Summer is not only a reason of joy for us, but also a cause of concern because Lake Erie is once again the victim of toxic blue-green algal bloom.
However, federal and state officials have already taken active measures to tackle this problem. In 2011, the toxicity of the algal bloom in Lake Erie was 50 times higher than the limit for safe body contact set by the World Health Organization.
Worse, based on the data from the United States Environmental Protection Agency (EPA), the levels were 1,200 times higher than the safe drinking water limit. Three years later, in 2014, Ohio and Toledo drinking water plants were closed because of the toxic algal blooms.
Then, in the summer of 2015, the bloom extended up to 300 square miles and it was registered as the largest toxic algae bloom in Lake Erie in 100 years. Fortunately, it did not reach the same toxicity as in 2011.
Lake Erie is the planet’s 12th largest lake and provides 11 million people with drinking water supplies. Furthermore, it is the shallowest and the smallest of the Great Lakes. The leading cause of the toxic algal blooms comes from the high level of phosphorus in the water.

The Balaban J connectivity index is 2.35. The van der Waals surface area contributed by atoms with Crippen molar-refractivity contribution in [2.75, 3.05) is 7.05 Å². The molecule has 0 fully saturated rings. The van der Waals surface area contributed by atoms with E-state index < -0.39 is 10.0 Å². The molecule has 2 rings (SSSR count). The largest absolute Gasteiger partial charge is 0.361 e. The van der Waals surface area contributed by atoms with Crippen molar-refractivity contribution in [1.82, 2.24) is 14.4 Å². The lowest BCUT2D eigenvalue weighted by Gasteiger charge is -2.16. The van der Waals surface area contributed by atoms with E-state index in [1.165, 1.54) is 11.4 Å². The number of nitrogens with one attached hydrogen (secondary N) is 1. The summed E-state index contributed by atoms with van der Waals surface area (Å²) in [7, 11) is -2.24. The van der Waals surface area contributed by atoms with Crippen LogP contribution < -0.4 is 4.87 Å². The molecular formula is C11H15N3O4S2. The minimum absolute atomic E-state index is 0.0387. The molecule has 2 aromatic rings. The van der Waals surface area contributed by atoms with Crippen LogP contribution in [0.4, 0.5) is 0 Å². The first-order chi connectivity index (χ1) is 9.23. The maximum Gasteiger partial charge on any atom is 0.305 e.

Coming into contact with it can cause various symptoms, such as difficulty breathing, numbness, vomiting, and rashes. Dogs and children are especially vulnerable as they can even die if they get in contact with it or swallow some by mistake.
Worse, this toxic bloom does not just make the water undrinkable, but it also consumes high amounts of oxygen from the lake waters, thus creating dead zones where no fish or other creature can survive. The high level of phosphorus originates from manure runoff and agriculture fertilizer.
It means that one of the primary causes for this water plague is human excess and ignorance. Unfortunately, other toxic blooms are expected to become even more widespread because the warm weather. Phosphorus reduction or a sudden weather change can stop the spread of the toxic blue-green algae.
In addition to this, Canada and the United States have doubled their efforts to tackle this problem. Through their collaboration, the amount of phosphorus in Lake Erie will be reduced by 40 percent by 2025.
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